Pfizer COVID vaccine booster cuts infection risk by 70% or more in Israel study
A third shot of the Pfizer Inc.-BioNTech SE COVID vaccine provides added protection against the coronavirus during a delta outbreak, according to early data from Israel, where boosters began rolling out incrementally in mid-July.
People who received the supplemental dose had a 48% to 68% lower risk of infection a week to 13 days later, compared to those who got the standard two-dose regimen, a preliminary analysis of data from Maccabi Healthcare Services found. The protection increased with time, with a 70% to 84% reduced risk of testing positive two weeks to 20 days after getting a third shot.
The research, released Tuesday ahead of peer-review and publication, assessed the additional effectiveness of a booster shot against infection due to the delta variant, but not severe disease, according to the researchers led by Daniel M. Weinberger, an associate professor of epidemiology at the Yale School of Public Health in New Haven, Connecticut.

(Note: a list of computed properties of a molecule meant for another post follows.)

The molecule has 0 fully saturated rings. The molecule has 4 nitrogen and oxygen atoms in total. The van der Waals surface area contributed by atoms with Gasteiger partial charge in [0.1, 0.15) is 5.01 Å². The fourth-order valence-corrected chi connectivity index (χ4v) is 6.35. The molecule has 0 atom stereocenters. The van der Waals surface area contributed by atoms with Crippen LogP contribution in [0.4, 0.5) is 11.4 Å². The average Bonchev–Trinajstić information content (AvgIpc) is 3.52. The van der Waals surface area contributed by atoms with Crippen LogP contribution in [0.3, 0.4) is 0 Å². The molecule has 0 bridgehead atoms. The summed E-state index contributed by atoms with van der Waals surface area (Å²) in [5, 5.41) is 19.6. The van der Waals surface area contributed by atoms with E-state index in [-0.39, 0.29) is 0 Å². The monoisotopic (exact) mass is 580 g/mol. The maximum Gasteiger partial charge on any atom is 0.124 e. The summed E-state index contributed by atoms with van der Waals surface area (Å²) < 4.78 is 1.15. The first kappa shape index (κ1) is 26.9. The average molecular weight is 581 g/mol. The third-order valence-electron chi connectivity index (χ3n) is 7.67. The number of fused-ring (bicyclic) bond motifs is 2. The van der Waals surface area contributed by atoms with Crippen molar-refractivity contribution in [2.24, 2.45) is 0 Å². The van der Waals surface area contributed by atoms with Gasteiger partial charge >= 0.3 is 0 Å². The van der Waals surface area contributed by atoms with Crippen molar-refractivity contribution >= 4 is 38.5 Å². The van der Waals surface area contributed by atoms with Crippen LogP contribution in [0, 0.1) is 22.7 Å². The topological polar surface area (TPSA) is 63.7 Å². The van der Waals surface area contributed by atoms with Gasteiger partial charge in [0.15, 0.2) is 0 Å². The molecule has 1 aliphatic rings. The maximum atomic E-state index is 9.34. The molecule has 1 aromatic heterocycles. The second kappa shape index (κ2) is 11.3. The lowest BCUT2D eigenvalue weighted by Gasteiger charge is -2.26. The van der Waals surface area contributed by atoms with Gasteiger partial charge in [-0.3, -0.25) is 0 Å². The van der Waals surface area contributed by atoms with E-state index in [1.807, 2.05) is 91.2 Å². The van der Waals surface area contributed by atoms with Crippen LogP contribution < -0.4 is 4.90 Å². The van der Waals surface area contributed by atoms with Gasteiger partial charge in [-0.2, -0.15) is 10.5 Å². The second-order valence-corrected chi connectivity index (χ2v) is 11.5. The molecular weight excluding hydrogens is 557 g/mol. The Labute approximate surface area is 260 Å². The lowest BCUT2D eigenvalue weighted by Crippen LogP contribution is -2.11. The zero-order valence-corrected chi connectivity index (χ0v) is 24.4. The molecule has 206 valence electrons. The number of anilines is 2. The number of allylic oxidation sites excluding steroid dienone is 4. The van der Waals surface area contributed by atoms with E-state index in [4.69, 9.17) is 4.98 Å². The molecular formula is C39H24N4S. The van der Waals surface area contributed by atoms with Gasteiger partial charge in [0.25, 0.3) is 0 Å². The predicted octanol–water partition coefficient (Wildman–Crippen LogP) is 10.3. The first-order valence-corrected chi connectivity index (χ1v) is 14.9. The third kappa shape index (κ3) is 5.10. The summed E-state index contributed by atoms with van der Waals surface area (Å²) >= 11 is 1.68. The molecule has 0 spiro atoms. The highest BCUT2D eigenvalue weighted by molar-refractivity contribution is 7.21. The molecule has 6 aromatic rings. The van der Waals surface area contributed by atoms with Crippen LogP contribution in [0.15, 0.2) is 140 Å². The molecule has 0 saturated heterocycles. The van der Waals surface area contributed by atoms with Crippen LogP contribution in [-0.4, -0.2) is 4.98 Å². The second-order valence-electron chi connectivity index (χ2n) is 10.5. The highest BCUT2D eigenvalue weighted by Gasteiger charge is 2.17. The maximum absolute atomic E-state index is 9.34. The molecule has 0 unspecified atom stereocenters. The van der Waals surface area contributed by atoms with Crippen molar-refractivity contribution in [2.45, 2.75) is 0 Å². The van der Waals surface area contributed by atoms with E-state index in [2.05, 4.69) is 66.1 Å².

The findings indicate that the waning of vaccine-induced protection against SARS-CoV-2 infection may be counteracted in the short term by a third dose, the authors said. The U.S., U.K. and other countries have announced plans to administer a booster shot to counter the more-infectious delta variant as antibody levels wane in those who were vaccinated earlier in the pandemic.
“As more time elapses, it will be possible to evaluate the effects on more rare but severe outcomes, such as hospitalization and death,” the researchers said. Further monitoring is needed to determine how long immunity from the booster lasts, they added.
Israel, an early leader in COVID-19 inoculations, reported a record number of daily infections Monday, giving fresh impetus to the country’s vaccine booster drive.
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